When Becky starts third grade at her new school, Angelford Elementary, it is the first time she is not in a class with her twin brother. See what happens when she decides to keep his existence a secret.
The second tale comes from a Psycho-Dramatist, a delightful older woman, who has been solicitously making sure that everyone else was comfortable. Her lovely blue eyes always seem to sparkle and she chuckles at each of their inconveniences and is very instrumental in keeping the group calm, helping them to be able to see their predicament as an adventure rather than a disaster. She volunteers to tell the next story after first preparing cups of herbal tea for the other guests and offering each of them a delicious shortbread she helped the innkeeper bake that afternoon.
Her story, “What Every Woman Wants,” based on Chaucer’s “Wife of Bath’s Tale” demonstrates that romance has twists and turns and unexpected endings sometimes.
Read the raucous tale told by the first traveler in my Mt. Hood Tales.
Six travelers are stranded in a small ski lodge on Mt. Hood by an avalanche. The colorful innkeeper and his wife are still able to provide food and drink as they have an emergency generator that keeps the electricity going – if somewhat spottily, and gas for oven and stove. They do have to turn the heating system very low to conserve energy. So, the travelers are grateful for the huge wood-burning fireplace around which they gather every night. There is no internet connection due to the storm. No one’s phones or laptops are working nor do the inn’s TV or its computer receive signals.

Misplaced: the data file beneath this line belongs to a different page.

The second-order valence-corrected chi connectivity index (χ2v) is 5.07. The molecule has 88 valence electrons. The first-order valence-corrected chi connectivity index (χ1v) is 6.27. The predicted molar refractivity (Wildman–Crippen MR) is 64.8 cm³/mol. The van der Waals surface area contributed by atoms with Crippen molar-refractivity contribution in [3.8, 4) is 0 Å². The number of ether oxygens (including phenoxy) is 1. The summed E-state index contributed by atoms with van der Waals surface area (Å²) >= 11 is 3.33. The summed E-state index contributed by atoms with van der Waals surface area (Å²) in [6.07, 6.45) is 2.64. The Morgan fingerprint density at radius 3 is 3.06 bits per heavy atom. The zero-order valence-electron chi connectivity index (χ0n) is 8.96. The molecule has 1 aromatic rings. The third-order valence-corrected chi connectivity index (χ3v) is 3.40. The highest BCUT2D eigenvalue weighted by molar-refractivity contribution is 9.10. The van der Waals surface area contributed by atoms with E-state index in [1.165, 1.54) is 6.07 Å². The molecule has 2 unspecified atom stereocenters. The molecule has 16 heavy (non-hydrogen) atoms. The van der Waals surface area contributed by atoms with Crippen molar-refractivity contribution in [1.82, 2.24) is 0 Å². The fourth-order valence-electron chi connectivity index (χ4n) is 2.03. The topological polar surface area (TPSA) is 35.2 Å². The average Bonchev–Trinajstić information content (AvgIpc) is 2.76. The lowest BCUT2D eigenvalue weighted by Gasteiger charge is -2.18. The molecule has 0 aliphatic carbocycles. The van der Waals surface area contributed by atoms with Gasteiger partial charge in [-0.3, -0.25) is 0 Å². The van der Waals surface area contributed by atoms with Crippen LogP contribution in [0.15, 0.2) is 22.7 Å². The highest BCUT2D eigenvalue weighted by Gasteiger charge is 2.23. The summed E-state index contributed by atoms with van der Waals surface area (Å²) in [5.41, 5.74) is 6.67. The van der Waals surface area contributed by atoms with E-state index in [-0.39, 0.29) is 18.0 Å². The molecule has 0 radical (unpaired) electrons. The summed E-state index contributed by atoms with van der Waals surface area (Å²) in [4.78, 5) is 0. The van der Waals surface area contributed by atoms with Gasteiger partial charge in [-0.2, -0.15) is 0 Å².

To distract themselves until help make it up the mountain, the travelers agree to entertain one another with stories, true or not – they just have to be good.
First up is the Tech Writer. (a.k.a. Rob) He’s the best skier in the group, but a bit of a loner. No one’s gotten to know him very well because, although tall, slender and well-built with chiseled features and deep-set grey eyes, when he joins the âpres-ski activity in the bar, he listens more than he speaks although he does from time to time display a quick wit. He spends most of his free time working his lap top creating, what the others assume are vastly complex and erudite programs for exceptionally specialized fields of technology that none of the rest of the guests could understand or would even care to explore.
Thus, his story, is based on Chaucer’s “The Miller’s Tale.” As “No Fool Like an Old Fool,” unfolds, it both shocks and delights his listeners.
Also available on this page — two new short stories featuring grade school protagonists: the end of “Rachel and the Kindergarten Buddy,” and “Gabe, The Transfer Student.”
Does Rachel find a way to connect with Sally? Keep reading.
At long last the conclusion to Rachel and Sally’s Story. Let me know if it ended how you thought it would. What did you like or dislike about the ending?
To thank my readers for patiently waiting for this page of the website to get going, here’s a new short story – not just a part of one, but the whole thing.
Here’s the first of the stories about those Portland school children. In it, Rachel dreams of how wonderful it will be to be the big buddy of a new kindergarten student. And then she meets her buddy and her dreams go up in smoke.